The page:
Our thoughts and prayers go out to all those affected, including our supporters, club staff and members of our community such as the children from our Manchester United Foundation partner schools who were attending the concert at the Arena.
Club staff are ready to help the police and other emergency services in any way that may be required at this challenging time for our city.
Old Trafford's Megastore, Museum, Red Cafe and Stadium Tour are all closed to the public today.
Greater Manchester Police have provided an emergency number for those who are concerned about loved ones or anyone who may have been in the area. The number is 0161 856 9400.
The police are asking people to be alert and to report any suspicious activity on the Anti-Terrorist Hotline 0800 789321 or by dialling 999. Anyone who may have images or footage from last night that could aid the investigation should upload them to Ukpoliceimageappeal.co.uk or Ukpoliceimageappeal.com.
People who wish to help by donating blood can do so at several medical centres in Manchester. For opening times and locations, see https://my.blood.co.uk/SessionFinder or call 0300 123 23 23.
France steps up security - French interior ministry
Reuters reports that the French government has given instructions to organisers of sporting and cultural events in the country on security measures after the Manchester attack, French Interior Minister Gerard Collomb said.
"We have given a certain number of instructions to the organisers of sporting and cultural events to make sure our citizens are best protected everywhere," Collomb said in a televised statement, adding that a government note would be circulated to police chiefs on this measure.
President Emmanuel Macron will also speak to British Prime Minister Theresa May later on Tuesday, the news agency reports
Tony Lloyd, former Greater Manchester Police and Crime Commissioner and interim Mayor of Greater Manchester, has just given an interview to BBC Radio 5 Live, paying tribute to the emergency services, adding that the reaction from the police and ambulance services in keeping people safe following the attack was evidence of a "decent society" and in "complete contrast to people who put a bomb to kill children. It's almost impossible to contemplate the mindset."
Federica Mogherini, the EU's high representative for foreign affairs and security policy has tweeted her reaction:
Manchester City, whose Etihad Stadium is being used as a support centre following the attack, has issued a statement:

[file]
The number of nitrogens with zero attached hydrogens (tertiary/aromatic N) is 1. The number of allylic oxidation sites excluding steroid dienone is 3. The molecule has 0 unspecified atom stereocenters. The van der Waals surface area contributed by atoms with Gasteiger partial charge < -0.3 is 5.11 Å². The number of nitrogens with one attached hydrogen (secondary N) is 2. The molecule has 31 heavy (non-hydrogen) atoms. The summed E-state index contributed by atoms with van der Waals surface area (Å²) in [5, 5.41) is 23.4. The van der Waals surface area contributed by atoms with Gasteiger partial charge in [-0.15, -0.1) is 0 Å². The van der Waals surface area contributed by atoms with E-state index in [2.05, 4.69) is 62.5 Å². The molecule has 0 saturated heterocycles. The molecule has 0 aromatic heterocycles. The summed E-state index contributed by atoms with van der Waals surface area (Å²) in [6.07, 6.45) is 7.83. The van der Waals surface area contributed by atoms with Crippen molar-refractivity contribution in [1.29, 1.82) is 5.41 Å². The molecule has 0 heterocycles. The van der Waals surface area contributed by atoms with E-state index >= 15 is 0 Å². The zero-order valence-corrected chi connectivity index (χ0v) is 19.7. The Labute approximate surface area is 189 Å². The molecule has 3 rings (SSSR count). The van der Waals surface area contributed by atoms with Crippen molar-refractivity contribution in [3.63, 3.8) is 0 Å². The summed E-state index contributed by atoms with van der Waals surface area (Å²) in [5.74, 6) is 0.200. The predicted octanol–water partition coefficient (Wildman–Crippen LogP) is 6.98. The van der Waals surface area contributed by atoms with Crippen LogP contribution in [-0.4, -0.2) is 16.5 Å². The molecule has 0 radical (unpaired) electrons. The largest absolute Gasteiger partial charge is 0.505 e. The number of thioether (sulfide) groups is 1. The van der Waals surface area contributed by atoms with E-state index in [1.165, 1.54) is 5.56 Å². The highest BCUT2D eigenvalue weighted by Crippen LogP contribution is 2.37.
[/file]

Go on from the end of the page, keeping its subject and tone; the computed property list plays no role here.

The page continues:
"The thoughts and prayers of our ownership, Board and everyone at
Manchester City are with the people of Manchester and all those affected
following the horrifying events of last night's Manchester Arena attack.
"We have offered our full support throughout the night and this morning to
the leaders of the City of Manchester itself and to the Emergency Services
who are doing so much to support our city in these most challenging of
Anyone needing assistance relating to the attack can access that help at the Etihad Stadium via Gate 11.
The FT's North of England correspondent Andrew Bounds is in Manchester this morning, where calls for missing people are still going out.
Cobra meeting breaks up; PM statement imminent
Sky News is reporting the government's emergency Cobra meeting has ended. Theresa May will appear outside Downing St to deliver a statement imminently. We'll bring you more as soon as we have it.
More reaction from Uefa
Further to the announcement that the UEFA Europa League final between Manchester United and Ajax will go ahead, the organisation's president Aleksander Čeferin said:
I am deeply saddened by the horrible terrorist attack in Manchester last night. It shocks me that so many innocent people lost their lives and I would like to send my condolences to the families of those affected.
The London O2 which is due to host two Ariana Grande concerts on Thursday and Friday has a statement on its website saying no decision has yet been made on whether those gigs will go ahead:
"Along with everyone else, we are shocked and saddened by the terrible tragedy in Manchester. Our thoughts and prayers are with those affected and their families. Ariana is due to perform at The O2 on Thursday and Friday and we will advise as soon as we can as to the status of those shows."
Vigil to be held at Manchester's Albert Square
Manchester blood donors queue around the block
Kazakh President Nursultan Nazarbayev condemns attack.
The FT's Henry Foy reports from Moscow that Mr Nazarbayev has sent a telegram to Theresa May:
To all the people of the United Kingdom, the families and loved ones of the victims of the tragic attack, from the people of Kazakhstan and on my own behalf, I express my condolences. I wish speedy recovery to the victims